And for those who would suggest that homosexuality is rooted in genetics, that is a completely unsubstantiated claim. No scientist has yet found the "homosexual" gene, and I don't think they ever will. Sexual orientation is a "preference", and as such, it does not qualify for protected status on the same grounds as race, ethnicity or gender. [Trust me, very few African-Americans would consider the gay rights movement to be right up there with the civil rights movement.]

Allow me to go even further with some analogies. The mere existence of thieves who "prefer" to participate in the "behavior" of stealing, and who may derive much "happiness" from it, does not provide a sound legal argument for the legalizing of robbery. The mere existence of sadists who "prefer" to participate in the "behavior" of inflicting pain on others, and who may derive much "happiness" from it, does not provide a sound legal argument for the legalizing of torture. Likewise, the mere existence of gays and lesbians who "prefer" to participate in the "behavior" of homosexuality, and who may derive much "happiness" from it, does not provide a sound legal argument for the legalizing of same-sex marriage.

August 06, 2010

The Angel Flight

Hat-tip to Heirborn Ranger for this one...

Jay Leno On Obama's Birthday

Hat-tip to Upnorthlurkin for this one...

Stimulus Spending And Job Growth: Update 14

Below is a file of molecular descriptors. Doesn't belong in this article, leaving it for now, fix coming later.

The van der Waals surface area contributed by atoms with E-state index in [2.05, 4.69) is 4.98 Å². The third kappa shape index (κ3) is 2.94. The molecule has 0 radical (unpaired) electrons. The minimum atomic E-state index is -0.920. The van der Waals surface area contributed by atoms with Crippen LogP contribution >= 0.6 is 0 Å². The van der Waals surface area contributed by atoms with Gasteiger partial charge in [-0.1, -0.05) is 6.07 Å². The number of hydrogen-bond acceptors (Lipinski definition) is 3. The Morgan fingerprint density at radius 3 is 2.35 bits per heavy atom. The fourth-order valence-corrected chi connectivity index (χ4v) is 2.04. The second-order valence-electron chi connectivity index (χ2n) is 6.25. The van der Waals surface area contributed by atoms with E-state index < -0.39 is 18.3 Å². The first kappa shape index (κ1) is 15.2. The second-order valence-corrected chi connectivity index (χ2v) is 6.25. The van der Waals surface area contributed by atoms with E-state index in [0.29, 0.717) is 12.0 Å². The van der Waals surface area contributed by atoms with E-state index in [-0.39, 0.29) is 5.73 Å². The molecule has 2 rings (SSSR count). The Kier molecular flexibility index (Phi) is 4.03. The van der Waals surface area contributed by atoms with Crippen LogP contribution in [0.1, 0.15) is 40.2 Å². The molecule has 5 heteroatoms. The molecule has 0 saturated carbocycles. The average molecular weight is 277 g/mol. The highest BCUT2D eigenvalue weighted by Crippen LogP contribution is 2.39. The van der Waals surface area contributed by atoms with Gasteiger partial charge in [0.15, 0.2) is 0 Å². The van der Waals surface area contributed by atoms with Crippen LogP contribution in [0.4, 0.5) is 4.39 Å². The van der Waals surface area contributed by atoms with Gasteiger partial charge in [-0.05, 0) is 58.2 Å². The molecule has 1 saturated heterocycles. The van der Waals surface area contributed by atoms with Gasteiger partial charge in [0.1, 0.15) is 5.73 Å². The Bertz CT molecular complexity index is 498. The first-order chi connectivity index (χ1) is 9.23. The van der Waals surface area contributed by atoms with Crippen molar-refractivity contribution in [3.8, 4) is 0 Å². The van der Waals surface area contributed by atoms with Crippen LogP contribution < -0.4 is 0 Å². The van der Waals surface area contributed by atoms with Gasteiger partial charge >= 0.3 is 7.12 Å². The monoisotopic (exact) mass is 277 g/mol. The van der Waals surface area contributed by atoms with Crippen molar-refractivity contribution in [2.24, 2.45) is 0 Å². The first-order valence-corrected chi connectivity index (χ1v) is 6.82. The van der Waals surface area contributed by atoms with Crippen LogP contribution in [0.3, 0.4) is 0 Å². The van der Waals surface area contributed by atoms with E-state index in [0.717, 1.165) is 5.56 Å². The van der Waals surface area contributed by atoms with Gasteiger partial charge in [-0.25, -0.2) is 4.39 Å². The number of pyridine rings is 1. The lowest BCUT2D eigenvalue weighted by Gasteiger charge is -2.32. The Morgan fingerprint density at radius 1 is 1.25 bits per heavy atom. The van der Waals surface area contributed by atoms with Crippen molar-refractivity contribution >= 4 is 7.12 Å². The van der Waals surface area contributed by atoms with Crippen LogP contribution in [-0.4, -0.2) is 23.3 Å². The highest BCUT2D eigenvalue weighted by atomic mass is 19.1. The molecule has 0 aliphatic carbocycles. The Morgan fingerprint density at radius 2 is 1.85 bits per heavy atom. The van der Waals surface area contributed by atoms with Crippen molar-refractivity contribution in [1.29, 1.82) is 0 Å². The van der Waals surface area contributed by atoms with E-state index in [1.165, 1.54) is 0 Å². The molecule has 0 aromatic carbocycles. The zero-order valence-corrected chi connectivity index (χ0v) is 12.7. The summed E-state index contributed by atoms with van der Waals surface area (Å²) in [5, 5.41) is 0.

Well, it's that time again. Time to update Obama's stimulus-driven job creation results. Let's look at the latest picture. In July, there was a net loss of 131,000 jobs, but this job loss number was due in large part to the layoff of 143,000 temporary census workers. Again, since I did not include the temporary census workers in May's job increases, I cannot then include the losses here. Therefore, in the graph below, I have discounted the census job losses and allowed for a net gain of 12,000 jobs. The unemployment rate remained at 9.5%.

Barack Obama said his stimulus package would create approximately 4 million "new" jobs over two years. In order to create 4 million jobs in 24 months, the Obama administration would have had to create approximately 166,667 jobs per month to reach his target, assuming linear job growth. That scenario is shown as violet in the following graph.

I developed a curve showing what I thought might be a more "Likely" scenario -- plotted as light blue in the following graph. As you can see from the graph, the actual trend of job losses was somewhat worse than I had predicted -- plotted as yellow and red. However, the trend generally followed the trajectory I had originally envisioned until about May of this year (Month 15). Since then, job growth seems to have flat-lined.

I have revised the May and June job figures downwards according to the latest data from the US Dept of Labor. Now, instead of having to create 166,667 new jobs per month to reach his original target of 4 million new jobs, President Obama now needs to create 874,285 jobs per month -- in order to make up for the more than 2 million jobs that were lost since the stimulus bill was signed.

I am sorry to once again report that I was not one of those fortunate 12,000 who found work in July. It is now beginning to appear that not only has Obama's Stimulus Package failed, but that his policies are making things worse. The "Likely" scenario I projected was based on a natural economic recovery which should have occurred regardless of the stimulus. If the job numbers continue on their present slow growth trend (or get worse), then it can only suggest that Obama's policies are to blame.

August 04, 2010

Democrats' Chronic Denial